The Industry Ministry meanwhile announced a new package to support small and medium enterprises and entrepreneurs, state-run news agency Anadolu said, without providing details.

Turkish markets will be closed for a week after noon tomorrow (5pm Malaysian time) for the Eid al-Adha holidays. After four days of recovery, the lira slid 8% against the dollar in Friday trading. It had recovered somewhat from a rout on Monday, when it fell to 7.24 to the dollar.

US Treasury Secretary Steven Mnuchin said Thursday that Washington was considering further sanctions in response to the continued detention of Brunson. – dpa

Tariffs will hurt US more than rest of world, Maersk says


COPENHAGEN, Aug 19 — The US economy will be hit many times harder than the rest of the world by an escalating global trade war, according the chief executive officer of A.P. Moller-Maersk A/S. Soren Skou, who runs the world’s biggest shipping…

Iran says no Opec member can take over its share of oil exports

LONDON, Aug 19 — Iran told Opec today no member country should be allowed to take over another member’s share of oil exports, expressing Tehran’s concern about Saudi Arabia’s offer to pump more oil in the face of US sanctions on Iranian oil…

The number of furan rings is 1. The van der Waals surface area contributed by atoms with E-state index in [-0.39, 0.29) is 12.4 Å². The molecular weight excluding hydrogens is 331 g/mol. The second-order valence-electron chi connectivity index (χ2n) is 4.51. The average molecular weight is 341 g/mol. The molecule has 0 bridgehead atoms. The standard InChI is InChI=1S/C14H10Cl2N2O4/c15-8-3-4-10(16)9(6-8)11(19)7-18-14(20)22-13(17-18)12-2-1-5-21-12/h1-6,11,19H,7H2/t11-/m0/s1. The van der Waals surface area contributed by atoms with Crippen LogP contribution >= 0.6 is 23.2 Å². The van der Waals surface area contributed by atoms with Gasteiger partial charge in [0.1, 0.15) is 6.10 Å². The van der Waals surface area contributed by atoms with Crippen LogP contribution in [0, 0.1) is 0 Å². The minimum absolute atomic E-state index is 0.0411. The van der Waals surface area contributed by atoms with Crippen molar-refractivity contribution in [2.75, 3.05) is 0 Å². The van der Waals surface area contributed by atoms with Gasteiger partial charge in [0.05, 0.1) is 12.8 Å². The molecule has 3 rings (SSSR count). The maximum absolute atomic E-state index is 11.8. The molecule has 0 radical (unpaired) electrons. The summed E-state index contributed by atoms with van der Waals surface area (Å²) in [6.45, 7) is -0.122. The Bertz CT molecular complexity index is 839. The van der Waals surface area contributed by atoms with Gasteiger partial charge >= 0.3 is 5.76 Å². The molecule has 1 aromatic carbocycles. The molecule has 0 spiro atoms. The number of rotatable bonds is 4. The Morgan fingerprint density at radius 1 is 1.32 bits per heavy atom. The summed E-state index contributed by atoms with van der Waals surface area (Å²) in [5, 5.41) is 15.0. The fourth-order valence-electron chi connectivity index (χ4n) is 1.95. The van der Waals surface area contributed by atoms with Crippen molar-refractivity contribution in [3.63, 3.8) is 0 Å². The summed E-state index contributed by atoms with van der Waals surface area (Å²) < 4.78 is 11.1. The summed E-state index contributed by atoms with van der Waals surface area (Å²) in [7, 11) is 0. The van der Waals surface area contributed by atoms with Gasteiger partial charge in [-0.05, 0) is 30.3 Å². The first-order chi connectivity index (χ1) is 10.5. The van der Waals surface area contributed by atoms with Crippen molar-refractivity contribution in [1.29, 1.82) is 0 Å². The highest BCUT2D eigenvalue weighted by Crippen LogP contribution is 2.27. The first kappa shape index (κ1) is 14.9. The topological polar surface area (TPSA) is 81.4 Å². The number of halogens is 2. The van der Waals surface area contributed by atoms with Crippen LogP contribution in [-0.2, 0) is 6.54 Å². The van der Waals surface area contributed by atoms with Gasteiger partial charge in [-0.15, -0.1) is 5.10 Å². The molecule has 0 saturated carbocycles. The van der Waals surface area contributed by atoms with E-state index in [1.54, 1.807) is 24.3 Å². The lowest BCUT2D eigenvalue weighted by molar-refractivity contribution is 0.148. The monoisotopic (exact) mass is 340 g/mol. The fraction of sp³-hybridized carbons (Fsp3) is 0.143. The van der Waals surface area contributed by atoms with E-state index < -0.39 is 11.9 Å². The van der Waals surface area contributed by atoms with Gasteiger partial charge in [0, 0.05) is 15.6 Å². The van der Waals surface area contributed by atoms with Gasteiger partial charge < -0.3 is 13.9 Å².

Benettons go from preachers to pariahs after Genoa bridge disaster

ROME, Aug 19 — For half a century, Italy’s Benetton family has preached compassion through eye-popping ads for its eponymous clothing line that have included photos of a dying Aids patient, a black woman breastfeeding a white baby and, most…

Australia ramps up aid to farmers as drought bites

SYDNEY, Aug 19 — Financial aid for drought-stricken Australian farmers will be increased to A$1.8 billion (RM5.41 billion) as they endure the driest conditions in half a century, the prime minister said today. Farmers in eastern states are…

Superdry co-founder gives £1m to campaign for second Brexit vote

LONDON, Aug 19 — The co-founder of fashion brand Superdry is donating a million pounds (RM5.24 million) to the campaign for a referendum on the final Brexit agreement as Britain prepares to outline in more detail how a no-deal outcome would work….

Greece emerges from bailouts relieved, but not euphoric

ATHENS, Aug 19 — The youngest Greeks may not be able to remember what life was like beforehand: The third and last of the country’s international bailouts comes to an end tomorrow, and while Greece is faring better, it still bears the scars of…

UK’s richest man forced out of the shadows

LONDON, Aug 19 — Reclusive titan of industry Jim Ratcliffe has found himself under unusual scrutiny after being declared Britain’s richest man, with his political leanings and tax affairs coming under the microscope. The 65-year-old head of the…

Trade war creates unstable environment for foreign inflows, says economist

KUALA LUMPUR, Aug 19 — Intensifying trade friction between China and the United States has left the local equity market sentiment cautious, creating an unstable environment for foreign fund inflows. Bank Islam Chief Economist, Dr Mohd Afzanizam…